Another ‘Nauruan’ refugee family arrives in Australia

a href=”http://photos1.blogger.com/blogger/5935/383/1600/andrewb-rhematisfamily-june05.jpg”> The slow movement of refugees off Nauru and into Australia continues. The Rehmatis, who were the final refugee family left on Nauru, arrived in Australia yesterday. I have written about them previously, including in this piece. They came into Brisbane in the evening and I was able to meet up with them and welcome them to Australia. They stayed the night in a motel near Brisbane airport and flew on to Canberra today.

After more than three and a half years on island detention centres, they were still adjusting to what was happening. However, the difference in their demeanour from when I last saw them on Nauru last month was enormous. People often used the expressions like ‘weighed down with suffering’, and they did look like they had a weight lifted off their shoulders – especially the two teenagers. However, it should not be forgotten that this family still has the uncertainty of being on temporary visas, which will continue to weigh on them.

There are still 32 asylum seekers remaining on Nauru, plus two who were transferred to detention in Melbourne for health reasons some months ago. These are all individual men, as all the couples and families have now finally left. These people are still traumatised and suffering and the pressure must continue to be applied to the federal Immigration Minister until they are all free.

Above is a photo of me with most of the family in their Brisbane motel room, and you can click here to read a report by AAP (from The Age website) of the family’s arrival in Canberra.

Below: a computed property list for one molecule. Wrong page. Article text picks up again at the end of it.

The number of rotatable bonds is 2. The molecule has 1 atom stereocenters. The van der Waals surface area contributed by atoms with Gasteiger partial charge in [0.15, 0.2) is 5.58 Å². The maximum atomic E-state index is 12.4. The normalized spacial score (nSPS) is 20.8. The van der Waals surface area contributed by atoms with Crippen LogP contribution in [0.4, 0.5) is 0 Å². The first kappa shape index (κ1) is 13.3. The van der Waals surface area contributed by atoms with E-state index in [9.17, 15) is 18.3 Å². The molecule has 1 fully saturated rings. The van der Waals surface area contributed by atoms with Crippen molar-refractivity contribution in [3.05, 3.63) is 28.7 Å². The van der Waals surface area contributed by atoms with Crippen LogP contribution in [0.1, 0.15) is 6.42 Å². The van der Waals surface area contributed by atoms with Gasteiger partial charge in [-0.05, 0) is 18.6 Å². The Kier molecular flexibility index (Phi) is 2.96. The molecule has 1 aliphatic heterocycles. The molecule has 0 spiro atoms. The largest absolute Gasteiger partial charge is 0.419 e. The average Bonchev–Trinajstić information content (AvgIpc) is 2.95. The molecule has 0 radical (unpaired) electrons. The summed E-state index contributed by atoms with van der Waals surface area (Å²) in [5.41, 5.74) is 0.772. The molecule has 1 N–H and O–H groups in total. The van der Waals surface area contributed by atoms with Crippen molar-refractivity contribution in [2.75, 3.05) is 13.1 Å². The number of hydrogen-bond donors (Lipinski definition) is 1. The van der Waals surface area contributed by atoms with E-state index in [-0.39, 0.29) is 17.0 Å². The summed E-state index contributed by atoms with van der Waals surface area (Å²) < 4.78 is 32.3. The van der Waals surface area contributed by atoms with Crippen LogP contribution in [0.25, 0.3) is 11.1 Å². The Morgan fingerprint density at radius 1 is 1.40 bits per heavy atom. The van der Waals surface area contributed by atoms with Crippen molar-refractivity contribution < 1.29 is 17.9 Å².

Like & share:

2 Comments

  1. It’s a wonderful thing that the Rehmati family have finally left Nauru. It’s also great that the media is giving them some airtime, but I’m not impressed with the Age’s sentimentalising of their situation. In particular, I’m incensed by the ridiculous and harmful implication that the 32 men remaining on Nauru are drunken and dangerous yobbos. I’m also very disappointed that the article failed to address the ongoing outrage that there are still 32 human beings left in the camp.
    Like you, Andrew, I’ve met the men who remain in the camp on Nauru, and I am amazed by their gentleness and generosity of spirit. If I had fled persecution only to be locked in limbo for years, I’m fairly sure I’d become a mean, psychotic bitch. In contrast, these men are warm and welcoming, and taking every opportunity to fill their time constructively: using every bit of the little power they have over their present situation to give themselves a viable future. Their potential contribution to our community is immense.
    But even if they had succumbed to the traumas of their situation, and were utterly broken, they would still not deserve to be left to rot in the limbo of our “Offshore Processing” system. The 32 individuals left in the camp on Nauru are just as deserving of our compassion as those who have already left. Their suffering is every bit as painful – and every bit as wicked and unnecessary.
    Many of these men have left their families behind. Many others were children when they fled. Every single one of them suffers intolerable turmoil – and it shows. It would be a great shame if these men were to be forgotten, now that the women and children have left the camp.

  2. Andrew for every man, woman and child stuck out there and those who have been brought here over the past couple of years the stupid Australian public has paid about $2 million.
    Each time I think of that I see the 20000 children dying in Africa every day for want of a $1.
    What on earth has this mess proved? That we can be the cruelest bastards on earth to poor refugees?

Comments are closed.